I hope you saw this one coming. If you did, it is time to pop the champagne corks. Venerable electronics manufacturer Laird (LSE: LRD) has rocketed 75% this morning after publishing its final results for the year ended 31 December and supplying details on its recommended £1bn cash acquisition by private equity group Advent International.
The 200-year-old company has struggled lately but management said today’s much improved results are laying strong foundations for the future with continued progress across all three divisions. Group revenue jumped 17% on a reported basis and 10% on an organic constant currency basis. Profit before tax stood at £57m, turning around last year’s loss of £122.3m.
This is nice, but of no use to anybody who does not already hold the company’s stock as the board also announced it has reached agreement on the terms of a recommended cash acquisition of Laird’s entire issued and to-be-issued ordinary share capital.
Shareholders are to receive a highly generous 200p in cash for each Laird share held, representing a premium of approximately 72.6% to yesterday’s closing price of 115.9p. This has driven Laird’s shares to 202.6p. It’s too late, but don’t despair as there are always more opportunities out there, like this high-flyer.
Defence and aerospace engineer Cobham (LSE: COB) is putting on a show today, its share price soaring 15% on publication of its preliminary results for the year ended 31 December. It needed some good news like this, its share price is still trading 55% lower than it was three years ago.
Management struck a bullish tone from the off by hailing an encouraging first year of turnaround, with increased focus, reduced risk, and a more resilient balance sheet. My Foolish colleague Kevin Godbold saw this coming months ago.
Highlights included a 6% rise in revenue although this was mostly due to favourable currency translation, with organic revenue growth of just 1%. Underlying operating profit of £210.3m was slightly ahead of expectations. Cobham also reported strong free cash flow generation as a result of management focus, later phasing of 2016 onerous contract cash flows, lower capital expenditure and £27m of advance customer receipts.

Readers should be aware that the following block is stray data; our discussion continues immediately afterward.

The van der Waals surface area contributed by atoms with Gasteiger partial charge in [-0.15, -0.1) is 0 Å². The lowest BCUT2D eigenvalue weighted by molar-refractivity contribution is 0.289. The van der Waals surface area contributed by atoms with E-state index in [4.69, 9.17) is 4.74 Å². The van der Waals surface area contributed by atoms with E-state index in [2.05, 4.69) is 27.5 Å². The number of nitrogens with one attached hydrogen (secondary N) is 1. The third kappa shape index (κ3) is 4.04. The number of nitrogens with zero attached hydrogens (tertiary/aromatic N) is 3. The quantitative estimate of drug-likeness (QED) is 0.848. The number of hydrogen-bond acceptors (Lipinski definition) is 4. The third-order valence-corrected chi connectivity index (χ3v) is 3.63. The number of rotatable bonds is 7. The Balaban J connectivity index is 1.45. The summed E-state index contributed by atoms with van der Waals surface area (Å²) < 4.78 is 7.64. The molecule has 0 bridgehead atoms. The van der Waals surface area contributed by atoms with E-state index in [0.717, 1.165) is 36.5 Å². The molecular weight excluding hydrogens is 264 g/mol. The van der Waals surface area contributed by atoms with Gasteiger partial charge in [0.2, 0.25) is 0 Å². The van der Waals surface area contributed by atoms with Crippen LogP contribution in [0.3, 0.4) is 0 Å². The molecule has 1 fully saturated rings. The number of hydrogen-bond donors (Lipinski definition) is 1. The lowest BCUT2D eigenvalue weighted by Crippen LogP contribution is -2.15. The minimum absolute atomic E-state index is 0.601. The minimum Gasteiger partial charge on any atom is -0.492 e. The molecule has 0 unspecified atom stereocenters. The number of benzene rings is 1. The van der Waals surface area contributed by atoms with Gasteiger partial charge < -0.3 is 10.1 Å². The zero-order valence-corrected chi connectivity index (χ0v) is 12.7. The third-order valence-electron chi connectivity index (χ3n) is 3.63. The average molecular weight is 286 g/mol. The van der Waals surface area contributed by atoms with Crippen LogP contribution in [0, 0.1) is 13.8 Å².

Risks and rewards
Cobham is also progressing delivery on its 2016 onerous contracts, including KC-46, although it says risks and challenges remain. Best of all it has a more resilient balance sheet, with year-end gearing ratio at 1.3 times and US$545m revolving credit facilities refinanced for five years or more. The agreed divestment of AvComm and Wireless test and measurement will bring in US$455m cash. It will also increase focus, reduce risk and further strengthen the balance sheet.
Last month my Foolish colleague Roland Head was warning of the many dangers posed by this turnaround stock and the sky is not completely clear. Earnings per share growth has been negative for years, with City analysts forecasting another 1% drop in 2018, but then a 23% rise in 2019. I only wish Cobham was cheaper, but it trades at a pricey-looking 22.4 times forecast earnings. Buckle up: the ride could be bumpy but ultimately rewarding.
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Harvey Jones has no position in any of the shares mentioned. The Motley Fool UK has no position in any of the shares mentioned. Views expressed on the companies mentioned in this article are those of the writer and therefore may differ from the official recommendations we make in our subscription services such as Share Advisor, Hidden Winners and Pro. Here at The Motley Fool we believe that considering a diverse range of insights makes us better investors.